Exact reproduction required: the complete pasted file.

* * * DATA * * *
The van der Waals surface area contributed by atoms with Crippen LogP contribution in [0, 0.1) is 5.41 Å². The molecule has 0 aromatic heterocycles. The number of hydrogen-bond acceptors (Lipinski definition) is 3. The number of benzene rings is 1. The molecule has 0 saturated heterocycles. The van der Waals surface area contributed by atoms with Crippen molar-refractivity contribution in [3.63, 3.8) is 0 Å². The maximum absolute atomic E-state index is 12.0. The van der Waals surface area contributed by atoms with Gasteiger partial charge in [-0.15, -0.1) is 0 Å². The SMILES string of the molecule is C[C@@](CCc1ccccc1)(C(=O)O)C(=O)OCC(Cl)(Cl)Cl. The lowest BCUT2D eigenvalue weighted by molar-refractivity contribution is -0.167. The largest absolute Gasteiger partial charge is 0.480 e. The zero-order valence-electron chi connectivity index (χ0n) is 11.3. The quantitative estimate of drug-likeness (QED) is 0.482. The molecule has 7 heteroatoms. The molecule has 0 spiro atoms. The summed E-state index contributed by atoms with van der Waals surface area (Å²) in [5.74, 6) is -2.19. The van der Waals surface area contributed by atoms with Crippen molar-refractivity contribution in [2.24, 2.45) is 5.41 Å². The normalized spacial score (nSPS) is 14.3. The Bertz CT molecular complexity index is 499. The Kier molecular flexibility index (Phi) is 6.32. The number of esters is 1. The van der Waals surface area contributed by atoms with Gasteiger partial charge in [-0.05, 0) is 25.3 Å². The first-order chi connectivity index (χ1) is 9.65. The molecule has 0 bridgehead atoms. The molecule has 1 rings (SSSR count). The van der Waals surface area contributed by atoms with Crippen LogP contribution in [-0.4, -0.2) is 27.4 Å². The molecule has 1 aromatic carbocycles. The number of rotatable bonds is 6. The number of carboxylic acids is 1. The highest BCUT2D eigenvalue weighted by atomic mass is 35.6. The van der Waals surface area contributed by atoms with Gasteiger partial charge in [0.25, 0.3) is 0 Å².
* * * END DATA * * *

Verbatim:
The van der Waals surface area contributed by atoms with Crippen LogP contribution in [0, 0.1) is 5.41 Å². The molecule has 0 aromatic heterocycles. The number of hydrogen-bond acceptors (Lipinski definition) is 3. The number of benzene rings is 1. The molecule has 0 saturated heterocycles. The van der Waals surface area contributed by atoms with Crippen molar-refractivity contribution in [3.63, 3.8) is 0 Å². The maximum absolute atomic E-state index is 12.0. The van der Waals surface area contributed by atoms with Gasteiger partial charge in [-0.15, -0.1) is 0 Å². The SMILES string of the molecule is C[C@@](CCc1ccccc1)(C(=O)O)C(=O)OCC(Cl)(Cl)Cl. The lowest BCUT2D eigenvalue weighted by molar-refractivity contribution is -0.167. The largest absolute Gasteiger partial charge is 0.480 e. The zero-order valence-electron chi connectivity index (χ0n) is 11.3. The quantitative estimate of drug-likeness (QED) is 0.482. The molecule has 7 heteroatoms. The molecule has 0 spiro atoms. The summed E-state index contributed by atoms with van der Waals surface area (Å²) in [5.74, 6) is -2.19. The van der Waals surface area contributed by atoms with Crippen molar-refractivity contribution in [2.24, 2.45) is 5.41 Å². The normalized spacial score (nSPS) is 14.3. The Bertz CT molecular complexity index is 499. The Kier molecular flexibility index (Phi) is 6.32. The number of esters is 1. The van der Waals surface area contributed by atoms with Gasteiger partial charge in [-0.05, 0) is 25.3 Å². The first-order chi connectivity index (χ1) is 9.65. The molecule has 0 bridgehead atoms. The molecule has 1 rings (SSSR count). The van der Waals surface area contributed by atoms with Crippen LogP contribution in [-0.4, -0.2) is 27.4 Å². The molecule has 1 aromatic carbocycles. The number of rotatable bonds is 6. The number of carboxylic acids is 1. The highest BCUT2D eigenvalue weighted by atomic mass is 35.6. The van der Waals surface area contributed by atoms with Gasteiger partial charge in [0.25, 0.3) is 0 Å².